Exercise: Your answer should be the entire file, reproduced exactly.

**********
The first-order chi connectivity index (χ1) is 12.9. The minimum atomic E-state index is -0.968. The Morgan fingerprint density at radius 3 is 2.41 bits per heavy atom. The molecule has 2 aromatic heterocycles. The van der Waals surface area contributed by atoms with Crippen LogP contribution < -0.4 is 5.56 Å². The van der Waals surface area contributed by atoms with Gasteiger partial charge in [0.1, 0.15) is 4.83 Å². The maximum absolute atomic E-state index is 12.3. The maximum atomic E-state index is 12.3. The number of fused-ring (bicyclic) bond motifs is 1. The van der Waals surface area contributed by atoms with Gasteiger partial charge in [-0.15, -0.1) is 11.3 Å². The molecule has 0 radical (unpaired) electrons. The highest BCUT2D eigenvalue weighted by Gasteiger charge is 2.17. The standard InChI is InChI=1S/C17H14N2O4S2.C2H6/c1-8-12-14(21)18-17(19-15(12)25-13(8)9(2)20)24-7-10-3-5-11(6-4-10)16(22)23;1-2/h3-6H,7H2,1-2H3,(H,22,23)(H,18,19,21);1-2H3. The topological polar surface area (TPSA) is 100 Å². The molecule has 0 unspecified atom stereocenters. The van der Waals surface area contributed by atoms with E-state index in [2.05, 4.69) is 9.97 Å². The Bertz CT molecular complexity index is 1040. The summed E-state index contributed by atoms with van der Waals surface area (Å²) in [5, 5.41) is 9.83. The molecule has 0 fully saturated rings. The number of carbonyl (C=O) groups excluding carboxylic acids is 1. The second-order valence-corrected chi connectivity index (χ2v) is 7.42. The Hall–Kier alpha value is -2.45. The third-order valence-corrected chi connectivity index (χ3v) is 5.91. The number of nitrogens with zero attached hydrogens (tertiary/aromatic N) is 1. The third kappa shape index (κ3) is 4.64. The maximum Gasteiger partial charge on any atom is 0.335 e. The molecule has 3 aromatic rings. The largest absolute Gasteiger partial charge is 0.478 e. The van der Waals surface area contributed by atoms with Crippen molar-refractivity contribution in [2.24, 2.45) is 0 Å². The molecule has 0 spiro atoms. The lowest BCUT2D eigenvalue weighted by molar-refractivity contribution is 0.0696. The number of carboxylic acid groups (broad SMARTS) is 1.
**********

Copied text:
The first-order chi connectivity index (χ1) is 12.9. The minimum atomic E-state index is -0.968. The Morgan fingerprint density at radius 3 is 2.41 bits per heavy atom. The molecule has 2 aromatic heterocycles. The van der Waals surface area contributed by atoms with Crippen LogP contribution < -0.4 is 5.56 Å². The van der Waals surface area contributed by atoms with Gasteiger partial charge in [0.1, 0.15) is 4.83 Å². The maximum absolute atomic E-state index is 12.3. The maximum atomic E-state index is 12.3. The number of fused-ring (bicyclic) bond motifs is 1. The van der Waals surface area contributed by atoms with Gasteiger partial charge in [-0.15, -0.1) is 11.3 Å². The molecule has 0 radical (unpaired) electrons. The highest BCUT2D eigenvalue weighted by Gasteiger charge is 2.17. The standard InChI is InChI=1S/C17H14N2O4S2.C2H6/c1-8-12-14(21)18-17(19-15(12)25-13(8)9(2)20)24-7-10-3-5-11(6-4-10)16(22)23;1-2/h3-6H,7H2,1-2H3,(H,22,23)(H,18,19,21);1-2H3. The topological polar surface area (TPSA) is 100 Å². The molecule has 0 unspecified atom stereocenters. The van der Waals surface area contributed by atoms with E-state index in [2.05, 4.69) is 9.97 Å². The Bertz CT molecular complexity index is 1040. The summed E-state index contributed by atoms with van der Waals surface area (Å²) in [5, 5.41) is 9.83. The molecule has 0 fully saturated rings. The number of carbonyl (C=O) groups excluding carboxylic acids is 1. The second-order valence-corrected chi connectivity index (χ2v) is 7.42. The Hall–Kier alpha value is -2.45. The third-order valence-corrected chi connectivity index (χ3v) is 5.91. The number of nitrogens with zero attached hydrogens (tertiary/aromatic N) is 1. The third kappa shape index (κ3) is 4.64. The maximum Gasteiger partial charge on any atom is 0.335 e. The molecule has 3 aromatic rings. The largest absolute Gasteiger partial charge is 0.478 e. The van der Waals surface area contributed by atoms with Crippen molar-refractivity contribution in [2.24, 2.45) is 0 Å². The molecule has 0 spiro atoms. The lowest BCUT2D eigenvalue weighted by molar-refractivity contribution is 0.0696. The number of carboxylic acid groups (broad SMARTS) is 1.